Released: February 2018
Director: Jesse V. Johnson
Run Time: 105 Minutes
Distributor: Sony Pictures
Scott Adkins: Mike Fallon
Ray Stevenson: Big Ray
Ashley Greene: Charlie Adams
David Paymer: Milton
Michael Jai White: Mick
Ray Park: Mac
Amy Johnston: Jane The Ripper
The independent action film scene has been around for decades, but some of the films have only come out in the past 15 years. A huge part of that is due to the efforts of one British martial arts actor/stuntman Scott Adkins. While the man has had small roles working with folks like Jackie Chan, it wasn’t really until Undisputed II: Last Man Standing that Scott really exploded on to the scene. The man has had a steady line of work ever since working in films like The Shepard, Ninja, Expendables 2, Wolf Warrior, Hard Target 2, Doctor Strange, and Savage Dog. Not everything that he’s made has been at the very least entertaining if not fantastic. The man has put so much effort into everything that he does, that it was about time that he started having more of a direct involvement in the movies that he’s been making. Enter Accident Man, a personal project for Scott Adkins that ends up being better than most “personal projects” by other actors.
Scott Adkins pays Mike Fallon, an assassin whose specialty is making hits look like accidents. After each target is eliminated, Mike either takes out his stress on either a punching bag or groups of random dirtbags in local pubs. Everything goes according to plan until he finds out that his ex-girlfriend was murdered and that the killer may be a member of the organization that Mike is a part of. His quest for vengeance and the truth ends up leading him to turn against his fellow assassins. I love movies like this. The story doesn’t waste time with overly complicated twists and shock endings. The story here is surprisingly well thought out and engaging. Again, it’s not overly complicated and can be predictable at times, but when it hooks you, it doesn’t let go. A lot of that is the result of some pretty strong writing. Some of the strongest writing and lines here come from Scott Adkins who shares the writing credit with Stu Small. While the film certainly has an edge, it’s smart enough to know to not take itself super-serious. While that can work for certain films, the writing here is genuinely funny at times with plenty of dirty jokes and more off-color humor. I would love to see Scott do some more writing in the future, because his wit is as accurate as his fighting.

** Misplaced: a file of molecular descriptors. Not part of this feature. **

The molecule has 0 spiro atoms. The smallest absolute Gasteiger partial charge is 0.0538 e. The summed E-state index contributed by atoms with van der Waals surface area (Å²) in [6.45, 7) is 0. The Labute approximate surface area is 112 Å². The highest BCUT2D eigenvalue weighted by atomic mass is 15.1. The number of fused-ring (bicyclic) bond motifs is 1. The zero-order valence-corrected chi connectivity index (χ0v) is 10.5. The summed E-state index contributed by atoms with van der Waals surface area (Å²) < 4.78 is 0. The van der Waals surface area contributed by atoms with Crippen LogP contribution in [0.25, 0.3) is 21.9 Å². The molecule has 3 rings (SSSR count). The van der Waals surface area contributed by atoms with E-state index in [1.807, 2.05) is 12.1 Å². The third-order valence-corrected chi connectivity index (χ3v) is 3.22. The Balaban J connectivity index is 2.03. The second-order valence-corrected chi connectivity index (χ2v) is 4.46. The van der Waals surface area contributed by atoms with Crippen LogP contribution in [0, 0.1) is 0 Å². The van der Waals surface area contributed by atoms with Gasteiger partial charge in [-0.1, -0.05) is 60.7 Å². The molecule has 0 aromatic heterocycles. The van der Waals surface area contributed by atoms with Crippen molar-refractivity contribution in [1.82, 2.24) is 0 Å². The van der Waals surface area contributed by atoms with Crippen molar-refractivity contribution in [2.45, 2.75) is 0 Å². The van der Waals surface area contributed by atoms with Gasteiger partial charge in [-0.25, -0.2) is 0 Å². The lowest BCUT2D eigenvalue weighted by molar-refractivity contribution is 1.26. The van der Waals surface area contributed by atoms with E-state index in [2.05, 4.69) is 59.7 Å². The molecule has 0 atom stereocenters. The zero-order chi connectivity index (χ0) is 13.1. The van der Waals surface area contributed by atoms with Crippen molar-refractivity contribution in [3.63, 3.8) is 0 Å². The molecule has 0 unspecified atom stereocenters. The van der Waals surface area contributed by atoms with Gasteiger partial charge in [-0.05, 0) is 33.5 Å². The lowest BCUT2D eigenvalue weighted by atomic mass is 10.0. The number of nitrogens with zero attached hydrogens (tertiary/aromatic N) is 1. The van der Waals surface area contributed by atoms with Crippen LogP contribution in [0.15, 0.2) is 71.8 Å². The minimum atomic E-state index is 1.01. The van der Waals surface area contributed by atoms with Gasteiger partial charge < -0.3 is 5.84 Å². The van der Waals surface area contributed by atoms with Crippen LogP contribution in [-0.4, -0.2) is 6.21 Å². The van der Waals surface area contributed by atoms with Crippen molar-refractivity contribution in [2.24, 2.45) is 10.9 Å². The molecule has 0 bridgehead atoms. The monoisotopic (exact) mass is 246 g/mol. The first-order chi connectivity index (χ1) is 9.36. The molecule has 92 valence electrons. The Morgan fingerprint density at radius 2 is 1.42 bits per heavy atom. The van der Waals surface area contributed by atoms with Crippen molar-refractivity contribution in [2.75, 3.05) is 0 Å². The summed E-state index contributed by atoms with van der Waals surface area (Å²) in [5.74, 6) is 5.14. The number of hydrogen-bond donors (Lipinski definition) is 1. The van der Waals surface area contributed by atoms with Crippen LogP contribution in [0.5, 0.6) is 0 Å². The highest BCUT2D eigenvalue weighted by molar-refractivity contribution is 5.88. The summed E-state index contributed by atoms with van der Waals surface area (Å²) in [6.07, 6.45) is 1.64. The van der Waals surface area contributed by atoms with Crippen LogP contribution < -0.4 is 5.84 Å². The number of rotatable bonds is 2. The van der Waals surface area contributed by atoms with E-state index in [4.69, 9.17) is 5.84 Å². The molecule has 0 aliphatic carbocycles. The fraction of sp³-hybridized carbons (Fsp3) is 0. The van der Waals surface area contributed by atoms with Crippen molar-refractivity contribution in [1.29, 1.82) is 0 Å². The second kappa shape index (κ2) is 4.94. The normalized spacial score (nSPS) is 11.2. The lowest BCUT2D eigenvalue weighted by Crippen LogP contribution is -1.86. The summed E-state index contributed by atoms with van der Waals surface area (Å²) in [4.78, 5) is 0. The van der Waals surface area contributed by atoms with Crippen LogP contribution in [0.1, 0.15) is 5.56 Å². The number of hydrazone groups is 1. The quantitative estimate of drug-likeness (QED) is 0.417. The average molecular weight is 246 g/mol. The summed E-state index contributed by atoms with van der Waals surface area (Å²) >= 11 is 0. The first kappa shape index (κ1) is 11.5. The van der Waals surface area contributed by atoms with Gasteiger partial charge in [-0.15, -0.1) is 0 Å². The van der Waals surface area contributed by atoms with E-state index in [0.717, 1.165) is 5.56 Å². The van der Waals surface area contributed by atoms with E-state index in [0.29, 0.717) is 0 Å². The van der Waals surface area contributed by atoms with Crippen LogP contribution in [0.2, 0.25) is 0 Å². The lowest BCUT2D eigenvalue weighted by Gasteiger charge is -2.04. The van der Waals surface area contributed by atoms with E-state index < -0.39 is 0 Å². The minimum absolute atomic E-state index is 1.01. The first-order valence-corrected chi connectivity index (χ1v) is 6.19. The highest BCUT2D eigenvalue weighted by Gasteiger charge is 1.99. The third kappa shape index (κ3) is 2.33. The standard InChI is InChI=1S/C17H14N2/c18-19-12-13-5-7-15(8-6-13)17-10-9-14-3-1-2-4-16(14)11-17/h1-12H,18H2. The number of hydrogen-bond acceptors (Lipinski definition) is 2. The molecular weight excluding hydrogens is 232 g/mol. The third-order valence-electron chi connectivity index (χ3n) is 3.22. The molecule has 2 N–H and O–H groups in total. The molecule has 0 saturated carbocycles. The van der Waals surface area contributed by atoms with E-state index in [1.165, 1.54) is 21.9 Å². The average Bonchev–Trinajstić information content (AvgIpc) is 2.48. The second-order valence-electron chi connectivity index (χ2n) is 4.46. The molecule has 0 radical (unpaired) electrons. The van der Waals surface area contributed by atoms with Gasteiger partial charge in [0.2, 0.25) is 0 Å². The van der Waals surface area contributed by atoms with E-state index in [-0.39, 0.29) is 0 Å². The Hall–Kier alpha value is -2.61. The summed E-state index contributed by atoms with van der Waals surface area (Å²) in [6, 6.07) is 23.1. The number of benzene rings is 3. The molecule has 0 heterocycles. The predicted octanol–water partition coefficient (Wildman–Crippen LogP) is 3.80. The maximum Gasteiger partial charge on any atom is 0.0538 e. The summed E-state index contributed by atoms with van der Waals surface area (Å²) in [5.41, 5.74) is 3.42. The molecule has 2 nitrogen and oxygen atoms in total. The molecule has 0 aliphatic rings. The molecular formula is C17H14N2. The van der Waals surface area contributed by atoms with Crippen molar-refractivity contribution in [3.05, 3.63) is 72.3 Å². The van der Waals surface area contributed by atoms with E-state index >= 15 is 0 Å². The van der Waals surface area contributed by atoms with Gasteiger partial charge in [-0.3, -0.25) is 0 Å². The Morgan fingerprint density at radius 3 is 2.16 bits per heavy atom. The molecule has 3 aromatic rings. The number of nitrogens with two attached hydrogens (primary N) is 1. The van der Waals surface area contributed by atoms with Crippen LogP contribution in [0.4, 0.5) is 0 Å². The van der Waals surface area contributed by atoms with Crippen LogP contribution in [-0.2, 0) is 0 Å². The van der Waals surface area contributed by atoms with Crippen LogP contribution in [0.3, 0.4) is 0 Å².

The action sequences in this film are second-to-none, thanks to Tim Man, a frequent collaborator with Scott Adkins. The fight choreography is sharp and hard-hitting. One of my favorite fight scenes is when Scott’s character takes on Michael Jai White’s and Ray Park’s characters in a dojo. Tim Man has a real gift for 1-on-2 fights. All the fight scenes are incredible. The finale when Scott takes on Amy Johnston’s character is one of the coolest fight sequences I’ve seen in a long time. Even though the fight scenes are pretty brutal, there’s still an element of humor thrown into the mix which makes them all the more entertaining. Again, it comes back to some pretty sharp writing.
I’ve been throwing around the whole “Expendables” comparison thing over the past couple of reviews here, but Accident Man is another one. Not only do we have Scott Adkins at the helm, we’ve also got Ray Stevenson. Michael Jai White third time starring with Scott Adkins and seeing these two fight each other is something to behold. Darth Maul himself, Ray Park, is also here and he’s actually really good. He and Michael Jai White form this duo of ex-special forces characters known as Mick and Mac. We also have an up-and-coming martial arts superstar in Amy Johnston who more than holds her own against the boys. There’s a lot of strange characters in this film, but each of them is fairly memorable. One of them is this character called Poison Pete whose specialty is…well…poison. He’s a very squirrely and anti-social character that’s pretty creepy.
For an indie film, Accident Man has a very professional, big-budget look throughout the entire movie. We can thank director Jesse V. Johnson for helping give the film its look. It’s incredibly well-shot with wide exteriors and proper lighting so we can see what’s going on. The camera-work is also fantastic as the director doesn’t rely on the weak-ass “shaky-cam” technique that a lot of big-budget action films tend to use. The soundtrack for the film is equally amazing. It’s a combination of punk rock, heavy metal, and classic rock-style music. This should not work at all in a movie like this, but it does. It definitely gives the film a mid-80s, early 90s vibe that is absolutely fantastic.
If there’s really one nitpick that I have with this movie is that we aren’t really given more insight into Mike Fallon’s relationship with his girlfriend. Also, I would have loved to see how Big Ray got his crew together. However, those are just some minor nitpicks in an other-wise bad-ass action flick that should be on the radar for anyone looking for a good time. It’s a movie with an edge and a sense of humor that does have a bit of heart. It’s well-written, in no small part due to Scott Adkins and his passion for the project. Scott’s got a lot of interesting stuff coming up this year including a film called Triple Threat. If you haven’t been paying attention to this guy’s work, I would start paying attention right now.
My Final Recommendation: Beware of defenestration. 9.5/10